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First Mention: John Kasich Enters Debate Over Arms Control In 1987
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First Mention: John Kasich Enters Debate Over Arms Control In 1987

Politics

First Mention: John Kasich Enters Debate Over Arms Control In 1987

First Mention: John Kasich Enters Debate Over Arms Control In 1987
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Our feature "First Mention" discovers audio of Republican presidential candidate John Kasich's 1987 debut on NPR's air.

ARI SHAPIRO, HOST:

Where do presidential candidates come from?

ROBERT SIEGEL, HOST:

The answer is everywhere and anywhere. But before they reach the debate stage, they've often been in the public eye in other roles. And that's why we're using the feature we call...

(SOUNDBITE OF ARCHIVED RECORDING)

UNIDENTIFIED MEN: First Mention.

SIEGEL: And we're applying it to the presidential campaign. This series has ferreted out initial appearances of a thing or a phrase on our air including the candidates.

(SOUNDBITE OF ARCHIVED BROADCAST)

LINDA WERTHEIMER, BYLINE: It's ALL THINGS CONSIDERED. I'm Linda Wertheimer.

SIEGEL: And I'm Robert Siegel. President Bush fielded questions from reporters today at the White House. One of the subjects he was asked about was defense.

SHAPIRO: On April 23, 1987, we had a story on the program about a debate over arms control and the development of the B-2 Stealth Bomber.

(SOUNDBITE OF ARCHIVED BROADCAST)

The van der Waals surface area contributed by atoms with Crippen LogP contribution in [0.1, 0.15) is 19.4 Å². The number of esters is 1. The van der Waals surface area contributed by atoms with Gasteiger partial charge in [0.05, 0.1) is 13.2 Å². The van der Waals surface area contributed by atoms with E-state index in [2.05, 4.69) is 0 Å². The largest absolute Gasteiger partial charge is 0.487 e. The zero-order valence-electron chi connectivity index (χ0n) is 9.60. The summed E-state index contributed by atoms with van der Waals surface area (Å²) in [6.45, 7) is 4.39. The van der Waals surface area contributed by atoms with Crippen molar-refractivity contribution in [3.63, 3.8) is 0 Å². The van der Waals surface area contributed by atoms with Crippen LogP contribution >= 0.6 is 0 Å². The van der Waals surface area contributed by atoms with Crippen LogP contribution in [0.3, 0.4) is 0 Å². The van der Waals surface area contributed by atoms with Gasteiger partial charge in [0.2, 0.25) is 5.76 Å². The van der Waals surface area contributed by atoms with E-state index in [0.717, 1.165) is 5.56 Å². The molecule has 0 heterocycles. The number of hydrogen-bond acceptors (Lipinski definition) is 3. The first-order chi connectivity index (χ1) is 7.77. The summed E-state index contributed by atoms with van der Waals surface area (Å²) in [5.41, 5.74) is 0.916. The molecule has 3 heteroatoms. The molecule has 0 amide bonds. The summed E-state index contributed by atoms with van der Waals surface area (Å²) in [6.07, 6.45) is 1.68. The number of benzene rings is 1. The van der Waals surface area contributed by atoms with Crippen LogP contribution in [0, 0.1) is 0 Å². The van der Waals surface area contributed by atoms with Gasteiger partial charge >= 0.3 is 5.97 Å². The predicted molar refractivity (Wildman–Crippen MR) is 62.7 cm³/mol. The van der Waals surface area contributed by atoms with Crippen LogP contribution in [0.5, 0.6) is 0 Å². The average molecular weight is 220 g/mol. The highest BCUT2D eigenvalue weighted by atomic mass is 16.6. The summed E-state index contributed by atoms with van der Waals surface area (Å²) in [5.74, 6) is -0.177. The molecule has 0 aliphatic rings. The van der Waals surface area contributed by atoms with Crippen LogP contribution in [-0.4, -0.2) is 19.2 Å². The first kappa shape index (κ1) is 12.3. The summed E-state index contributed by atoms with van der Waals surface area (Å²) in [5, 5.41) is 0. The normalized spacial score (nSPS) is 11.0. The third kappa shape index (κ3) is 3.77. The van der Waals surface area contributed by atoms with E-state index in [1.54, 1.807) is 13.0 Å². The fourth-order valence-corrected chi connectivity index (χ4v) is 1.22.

SIEGEL: Here's what the House of Representatives has done to the administration's defense plans. They took big chunks out of the funding for Star Wars, the B-2 Stealth Bomber and the MX missile.

SHAPIRO: That featured what appears to be the first time John Kasich was interviewed by NPR. He spoke with Linda Wertheimer.

(SOUNDBITE OF ARCHIVED BROADCAST)

WERTHEIMER: John Kasich of Ohio is one of the members of the House Armed Services Committee. Although he is a Republican, it was Kasich who put in an amendment to stop additional B-2 bombers from being built.

SIEGEL: Linda Wertheimer's three-and-a-half-minute interview revealed a side of Kasich that he still talks about - his willingness to work with Democrats to get things done. In those days, of course, the Democrats were in the majority. And in 1987, he worked with Democratic Congressman Ron Dellums. Here's Kasich.

(SOUNDBITE OF ARCHIVED BROADCAST)

JOHN KASICH: To be honest with you, this is one of the craziest and strangest defense budget coalitions that existed that I've seen in my career here in the House. For example, on the B-2 Stealth Bomber, Ron Dellums, who is a liberal Democratic, and I joined forces and put a coalition together to try to stop that plane. And while we were not successful, there were great limits placed on where that plane is going to be over the next couple years.

SHAPIRO: Again, that was Kasich's first mention on NPR back in 1987. Even as recently as last summer, the Columbus Ohio dispatch reported that Kasich still loves to boast of his role in grounding the B-2 Bomber. Kasich was quoted in the article as saying you have to figure out a way to keep the pork barrel politics out of the defense budget.

SIEGEL: The report added that Kasich a few years earlier worked to save the less sophisticated B-1 bomber. That $286 million plane was partly built in Columbus.

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